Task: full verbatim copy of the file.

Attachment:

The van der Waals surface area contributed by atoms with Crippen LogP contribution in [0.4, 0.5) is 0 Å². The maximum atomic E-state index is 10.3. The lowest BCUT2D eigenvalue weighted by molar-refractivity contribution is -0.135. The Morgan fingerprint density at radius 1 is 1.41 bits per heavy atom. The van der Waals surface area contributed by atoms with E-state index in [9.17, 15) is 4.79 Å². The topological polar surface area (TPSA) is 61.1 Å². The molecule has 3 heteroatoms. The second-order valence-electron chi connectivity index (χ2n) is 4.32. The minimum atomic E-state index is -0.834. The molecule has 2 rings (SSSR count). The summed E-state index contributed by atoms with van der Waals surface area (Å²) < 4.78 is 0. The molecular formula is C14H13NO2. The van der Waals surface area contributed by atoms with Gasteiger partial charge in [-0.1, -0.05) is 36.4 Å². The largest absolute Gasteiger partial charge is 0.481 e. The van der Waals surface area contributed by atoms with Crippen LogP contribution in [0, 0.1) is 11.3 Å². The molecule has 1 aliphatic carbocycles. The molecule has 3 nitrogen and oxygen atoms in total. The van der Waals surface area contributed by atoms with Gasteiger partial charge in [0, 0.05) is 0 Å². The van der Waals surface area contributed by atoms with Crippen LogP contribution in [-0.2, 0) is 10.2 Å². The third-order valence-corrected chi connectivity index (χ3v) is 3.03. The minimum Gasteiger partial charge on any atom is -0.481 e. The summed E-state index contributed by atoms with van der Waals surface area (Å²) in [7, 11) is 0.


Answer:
The van der Waals surface area contributed by atoms with Crippen LogP contribution in [0.4, 0.5) is 0 Å². The maximum atomic E-state index is 10.3. The lowest BCUT2D eigenvalue weighted by molar-refractivity contribution is -0.135. The Morgan fingerprint density at radius 1 is 1.41 bits per heavy atom. The van der Waals surface area contributed by atoms with E-state index in [9.17, 15) is 4.79 Å². The topological polar surface area (TPSA) is 61.1 Å². The molecule has 3 heteroatoms. The second-order valence-electron chi connectivity index (χ2n) is 4.32. The minimum atomic E-state index is -0.834. The molecule has 2 rings (SSSR count). The summed E-state index contributed by atoms with van der Waals surface area (Å²) < 4.78 is 0. The molecular formula is C14H13NO2. The van der Waals surface area contributed by atoms with Gasteiger partial charge in [-0.1, -0.05) is 36.4 Å². The largest absolute Gasteiger partial charge is 0.481 e. The van der Waals surface area contributed by atoms with Crippen LogP contribution in [0, 0.1) is 11.3 Å². The molecule has 1 aliphatic carbocycles. The molecule has 3 nitrogen and oxygen atoms in total. The van der Waals surface area contributed by atoms with Gasteiger partial charge in [0, 0.05) is 0 Å². The van der Waals surface area contributed by atoms with Crippen LogP contribution in [-0.2, 0) is 10.2 Å². The third-order valence-corrected chi connectivity index (χ3v) is 3.03. The minimum Gasteiger partial charge on any atom is -0.481 e. The summed E-state index contributed by atoms with van der Waals surface area (Å²) in [7, 11) is 0.